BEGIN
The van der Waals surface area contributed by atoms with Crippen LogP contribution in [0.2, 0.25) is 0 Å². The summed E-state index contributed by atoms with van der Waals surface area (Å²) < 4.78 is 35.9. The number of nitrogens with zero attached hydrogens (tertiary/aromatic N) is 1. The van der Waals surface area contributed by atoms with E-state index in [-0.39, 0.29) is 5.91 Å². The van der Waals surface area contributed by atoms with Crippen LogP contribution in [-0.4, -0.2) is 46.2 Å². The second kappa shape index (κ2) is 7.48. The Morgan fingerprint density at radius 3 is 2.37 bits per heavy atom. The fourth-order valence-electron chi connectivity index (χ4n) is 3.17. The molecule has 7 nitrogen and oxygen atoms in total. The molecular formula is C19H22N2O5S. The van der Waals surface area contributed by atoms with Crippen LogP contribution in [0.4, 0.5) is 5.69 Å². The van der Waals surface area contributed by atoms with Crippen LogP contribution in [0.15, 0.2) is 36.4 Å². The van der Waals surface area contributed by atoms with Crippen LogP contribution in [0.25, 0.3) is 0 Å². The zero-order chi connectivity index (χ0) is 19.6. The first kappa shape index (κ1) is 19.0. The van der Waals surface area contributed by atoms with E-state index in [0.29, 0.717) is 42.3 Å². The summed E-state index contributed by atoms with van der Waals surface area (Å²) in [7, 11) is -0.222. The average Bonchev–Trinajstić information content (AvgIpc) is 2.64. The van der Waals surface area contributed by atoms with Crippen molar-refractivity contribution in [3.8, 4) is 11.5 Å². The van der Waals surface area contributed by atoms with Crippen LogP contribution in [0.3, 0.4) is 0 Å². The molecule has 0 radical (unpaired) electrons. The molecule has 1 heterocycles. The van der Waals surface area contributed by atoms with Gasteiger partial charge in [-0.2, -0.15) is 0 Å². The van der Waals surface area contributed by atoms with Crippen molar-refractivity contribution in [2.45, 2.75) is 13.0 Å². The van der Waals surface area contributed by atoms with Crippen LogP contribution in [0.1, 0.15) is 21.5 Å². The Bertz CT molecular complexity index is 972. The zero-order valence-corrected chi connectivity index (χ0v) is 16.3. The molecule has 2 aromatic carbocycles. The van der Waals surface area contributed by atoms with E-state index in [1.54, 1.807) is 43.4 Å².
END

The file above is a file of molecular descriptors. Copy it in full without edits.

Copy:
The van der Waals surface area contributed by atoms with Crippen LogP contribution in [0.2, 0.25) is 0 Å². The summed E-state index contributed by atoms with van der Waals surface area (Å²) < 4.78 is 35.9. The number of nitrogens with zero attached hydrogens (tertiary/aromatic N) is 1. The van der Waals surface area contributed by atoms with E-state index in [-0.39, 0.29) is 5.91 Å². The van der Waals surface area contributed by atoms with Crippen LogP contribution in [-0.4, -0.2) is 46.2 Å². The second kappa shape index (κ2) is 7.48. The Morgan fingerprint density at radius 3 is 2.37 bits per heavy atom. The fourth-order valence-electron chi connectivity index (χ4n) is 3.17. The molecule has 7 nitrogen and oxygen atoms in total. The molecular formula is C19H22N2O5S. The van der Waals surface area contributed by atoms with Crippen LogP contribution in [0.4, 0.5) is 5.69 Å². The van der Waals surface area contributed by atoms with Crippen LogP contribution in [0.15, 0.2) is 36.4 Å². The van der Waals surface area contributed by atoms with Crippen LogP contribution in [0.25, 0.3) is 0 Å². The zero-order chi connectivity index (χ0) is 19.6. The first kappa shape index (κ1) is 19.0. The van der Waals surface area contributed by atoms with E-state index in [0.29, 0.717) is 42.3 Å². The summed E-state index contributed by atoms with van der Waals surface area (Å²) in [7, 11) is -0.222. The average Bonchev–Trinajstić information content (AvgIpc) is 2.64. The van der Waals surface area contributed by atoms with Crippen molar-refractivity contribution in [3.8, 4) is 11.5 Å². The van der Waals surface area contributed by atoms with Crippen LogP contribution in [0.3, 0.4) is 0 Å². The molecule has 0 radical (unpaired) electrons. The molecule has 1 heterocycles. The van der Waals surface area contributed by atoms with Gasteiger partial charge in [-0.2, -0.15) is 0 Å². The van der Waals surface area contributed by atoms with Crippen molar-refractivity contribution in [2.45, 2.75) is 13.0 Å². The van der Waals surface area contributed by atoms with Crippen LogP contribution in [0.1, 0.15) is 21.5 Å². The Bertz CT molecular complexity index is 972. The zero-order valence-corrected chi connectivity index (χ0v) is 16.3. The molecule has 2 aromatic carbocycles. The van der Waals surface area contributed by atoms with E-state index in [1.54, 1.807) is 43.4 Å².